A literary death match to tell your friends about on stage at The Garrison in Toronto
When Catherine McCormick threatens to assault you with chicken bones, you pay heed. Write Club Toronto’s Chief Whip doesn’t mess around.
The third Tuesday of every month Catherine McCormick and Alicia Merchant, the demure foil to McCormick’s brazen bullhorn, host Write Club, a live literary event, at the Garrison. Write Club Toronto is an off-shoot of its Chicago parent event, created by the acerbic and hilarious Ian Belknap.
The next Write Club event is this Tuesday April 16 at 8pm.
Write Club is not your regular reading series. It’s a cage match! It is a live literary combat and fight to the metaphorical death for the reward of a thimble-sized trophy dubbed the Loving Cup of Deathless !#@*ing Glory, and bragging rights for the charity of the writer’s choice.
The format is simple.
There are four rounds with two opposing writers defending two opposing ideas per round. Each writer has seven minutes to defend their idea. The audience picks the winner. Writers compete for cash going to a charity of their choosing.
Writers get their topics about a week ahead of time. On game night, if a writer exceeds their seven minutes, the audience cuts them off by simulating a very loud time-out buzzer.
The audience can only cheer for one writer per round and McCormick is on hand to shame the audience into obeisance. So if you’re in attendance, you vote for your favourite and you vote once. If you disregard the voting rules, McCormick is ready with a drop kick or a piece of fried chicken to set you straight.
Combatants have their work cut out for them and they better deliver because the audience wants blood and McCormick makes sure to ask for it!
Almost anything goes; written defenses are creative and varied but what they’re not is stand-up comedy. Some combatants attack with poetry, others with short story, and others with personal essays. One October combatant wrote a mock law exam question related to liability and an unfortunate medical condition.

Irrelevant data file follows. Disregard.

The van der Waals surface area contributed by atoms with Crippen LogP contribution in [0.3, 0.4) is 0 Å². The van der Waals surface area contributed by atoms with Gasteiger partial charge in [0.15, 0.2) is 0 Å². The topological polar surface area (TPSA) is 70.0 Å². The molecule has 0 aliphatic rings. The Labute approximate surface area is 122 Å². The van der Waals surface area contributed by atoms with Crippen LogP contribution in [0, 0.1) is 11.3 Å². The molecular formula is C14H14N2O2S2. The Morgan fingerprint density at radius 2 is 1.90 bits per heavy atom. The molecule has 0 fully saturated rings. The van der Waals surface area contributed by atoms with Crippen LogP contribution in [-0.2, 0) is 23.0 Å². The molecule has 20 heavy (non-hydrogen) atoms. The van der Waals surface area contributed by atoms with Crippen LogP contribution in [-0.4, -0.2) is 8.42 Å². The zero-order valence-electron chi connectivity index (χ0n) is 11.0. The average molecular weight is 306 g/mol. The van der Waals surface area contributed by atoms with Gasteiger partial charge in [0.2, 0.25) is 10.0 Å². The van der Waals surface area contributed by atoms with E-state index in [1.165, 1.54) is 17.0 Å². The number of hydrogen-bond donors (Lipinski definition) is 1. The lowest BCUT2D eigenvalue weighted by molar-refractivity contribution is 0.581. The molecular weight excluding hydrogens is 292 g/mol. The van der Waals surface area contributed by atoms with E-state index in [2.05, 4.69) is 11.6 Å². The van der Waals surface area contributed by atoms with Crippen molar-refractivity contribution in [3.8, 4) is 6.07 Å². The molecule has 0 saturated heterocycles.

A sample of past bouts include: Digital vs. Analog, Emotion vs. Logic, Real vs. Imaginary, One vs. Many, Ghost vs. Alien.
Some of my favourite defenses from the annals of Write Club include a love letter to smoking, a character-based piece on grocery line etiquette (or the lack thereof), an extended history of Steppenwolf and the adventures of an irritable bowel.
The more personal accounts seem to be crowd favourites; if you are a contender, it is always a good idea to stack the audience with your friends. Indeed, that’s the first rule of Write Club: Tell five to seven people about WRITE CLUB.
Not to mention the second rule: Tell nine to eleven OTHER PEOPLE about WRITE CLUB!
3. If someone yells “Stop!”, goes limp, or taps out, the fight is over.
4. Only two WRITERS to a fight.
5. One fight at a time, fellas.
6. The fights are bare-knuckle.
7. Fights will go on for 14 MINUTES EXACTLY.
The eighth and final rule of WRITE CLUB: The audience picks the winner of the fight. Decisions cannot be appealed.
On fight night, the smells of blood, sweat and fear combine in the backroom of the Garrison to enhance the boxing match ambience the host ignites with her pugilistic talk.
Write Club is not for the lily-livered or the namby pamby and I am looking forward to this month’s cadre of heavy hitters:
Sage Tyrtle vs. Heather Jackson
Heidi Mole vs. Becky Bays
See you next Tuesday!
- Write Club is on at the Garrison (1197 Dundas Street West) on Tuesday April 16
- Doors at 7:30pm, show at 8
- Tickets are $10 and available at the door. CASH only.
Photo of Catherine McCormick by Alex Nursall